Wednesday, November 4, 2009

Mushroom, mango and brie fondue

Last week was the new faculty reception at my library. Turnout's been lousy since the faculty realized we've dialed the catering back to wine and cheese. On one hand, that's pretty lousy since it's one of the few chances we get to pimp library services to a skeptical and indifferent audience. On the other hand, hey, free cheese.

Specifically, I liberated a big wheel of mediocre brie. I've been whittling away at it by eating it with crackers and in sandwiches with jamón ibérico and basil, but I wanted to do something more interesting with it. Not a lot of choices out there. You can bake it, of course, but the wheel was in two pieces so it would be an awkward process. Giada de Laurentis has a recipe for a brie, chocolate and basil sandwich that gets some mixed reviews. I was more interested in the pairings of brie with tart apple. I figured I could substitute in mango and get some interesting results. I was thinking of a mango, brie and bacon risotto, but I also had my eye on a brie fondue recipe and I don't think I've ever had fondue. So I thought I'd give it a try. Adapted from this recipe.)

1 Tablespoon butter
2 shallots, finely chopped
1 clove garlic, finely chopped
1 handful dried cremini mushrooms, rehydrated and finely chopped (the original recipe called for an implausibly large amount of porcinins which were sold out in the two places I looked. I used what I had and, to boost the umami, added...)
a few slices of jamón ibérico, finely chopped (although jamón serrano or prosciutto would have done fine)
1/2 somewhat underripe sweet-tart mango, coarsely chopped
1/4 cup fruity but not overly sweet white wine
3/4 pound rindless brie (maybe 4/5 pound with rind), cubed
2-3 ounces goat cheese (I used Humboldt Fog, an ash-aged cheese whose fresh, slightly funky flavor nicely rounded out the brie.)
2/3 cup light cream
salt and pepper
parsley, chopped

1. Melt the butter in a large saucepan over medium heat. When it stops fizzing add the shallots, garlic and ham. Sweat until the shallots are softened.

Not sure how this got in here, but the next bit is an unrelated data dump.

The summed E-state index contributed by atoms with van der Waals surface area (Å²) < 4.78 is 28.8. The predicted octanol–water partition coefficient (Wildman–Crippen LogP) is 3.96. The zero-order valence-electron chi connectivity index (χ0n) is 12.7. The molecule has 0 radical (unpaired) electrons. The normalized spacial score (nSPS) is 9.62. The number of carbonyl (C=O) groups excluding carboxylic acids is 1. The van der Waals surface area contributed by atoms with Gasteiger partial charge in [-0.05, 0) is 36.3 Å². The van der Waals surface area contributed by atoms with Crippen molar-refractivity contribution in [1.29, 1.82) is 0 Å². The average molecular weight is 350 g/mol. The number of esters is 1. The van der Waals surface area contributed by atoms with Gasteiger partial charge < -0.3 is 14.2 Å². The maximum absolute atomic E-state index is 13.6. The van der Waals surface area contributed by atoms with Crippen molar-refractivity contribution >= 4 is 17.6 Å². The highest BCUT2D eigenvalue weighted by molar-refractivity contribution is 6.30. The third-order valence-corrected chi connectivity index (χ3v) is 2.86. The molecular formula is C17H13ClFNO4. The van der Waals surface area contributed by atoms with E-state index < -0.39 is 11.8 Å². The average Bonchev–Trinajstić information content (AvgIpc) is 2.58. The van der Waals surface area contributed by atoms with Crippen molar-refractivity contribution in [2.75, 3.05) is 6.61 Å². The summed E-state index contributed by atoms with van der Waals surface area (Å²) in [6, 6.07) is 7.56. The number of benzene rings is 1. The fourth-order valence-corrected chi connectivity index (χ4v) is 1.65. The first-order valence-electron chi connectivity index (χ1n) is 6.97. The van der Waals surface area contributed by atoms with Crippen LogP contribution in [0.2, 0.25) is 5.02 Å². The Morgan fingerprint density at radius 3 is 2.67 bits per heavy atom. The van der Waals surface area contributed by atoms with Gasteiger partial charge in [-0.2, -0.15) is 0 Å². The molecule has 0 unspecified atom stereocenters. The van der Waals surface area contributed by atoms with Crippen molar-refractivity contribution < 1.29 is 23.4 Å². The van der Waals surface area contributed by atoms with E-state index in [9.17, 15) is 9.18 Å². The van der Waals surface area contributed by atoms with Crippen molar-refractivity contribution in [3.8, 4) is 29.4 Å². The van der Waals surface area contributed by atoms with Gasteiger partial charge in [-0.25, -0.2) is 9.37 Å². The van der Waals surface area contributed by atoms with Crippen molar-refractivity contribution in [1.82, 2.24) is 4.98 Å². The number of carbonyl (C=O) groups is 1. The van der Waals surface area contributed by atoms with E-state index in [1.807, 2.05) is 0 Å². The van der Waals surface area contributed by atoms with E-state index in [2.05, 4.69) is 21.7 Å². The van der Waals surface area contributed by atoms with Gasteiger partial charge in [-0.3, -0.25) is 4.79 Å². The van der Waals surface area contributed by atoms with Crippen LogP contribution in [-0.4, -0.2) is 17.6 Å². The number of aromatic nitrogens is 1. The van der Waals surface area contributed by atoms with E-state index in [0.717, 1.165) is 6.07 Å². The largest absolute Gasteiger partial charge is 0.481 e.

2. Stir mushrooms and mango into the mixture in the pan. Add wine and cook briefly to blend the flavors and soften mushroom and/or mango if they need it.

3. Add the cheeses and stir until they start to melt. Add the cream and continue stirring until the cheese melts into a thick sauce.

4. Remove from heat and check seasoning. I found it needed a bit of salt and pepper. Garnish generously with parsley and serve before it clots with bread for dipping. (The original recipe also suggested serving with broccoli. I didn't think it would work so well with the adjusted flavors. I did try grape tomatoes, but I didn't care for the combination.)

Not bad at all. Mostly cheesy of course, but the other flavors bring some real complexity. There are earthy notes from the mushrooms; sweet and tart from the mango emphasized by similar notes in the wine; some herbal counterpoint from the parsley. The flavors intensify as the fondue thickens so it's a balance between ideal texture and flavor that shifts as you eat which adds a bit of interest.

I just did a search and found a recipe with paired a brie fondue with a mango chutney. Not quite the same, but close enough that I don't feel entirely original. Darn.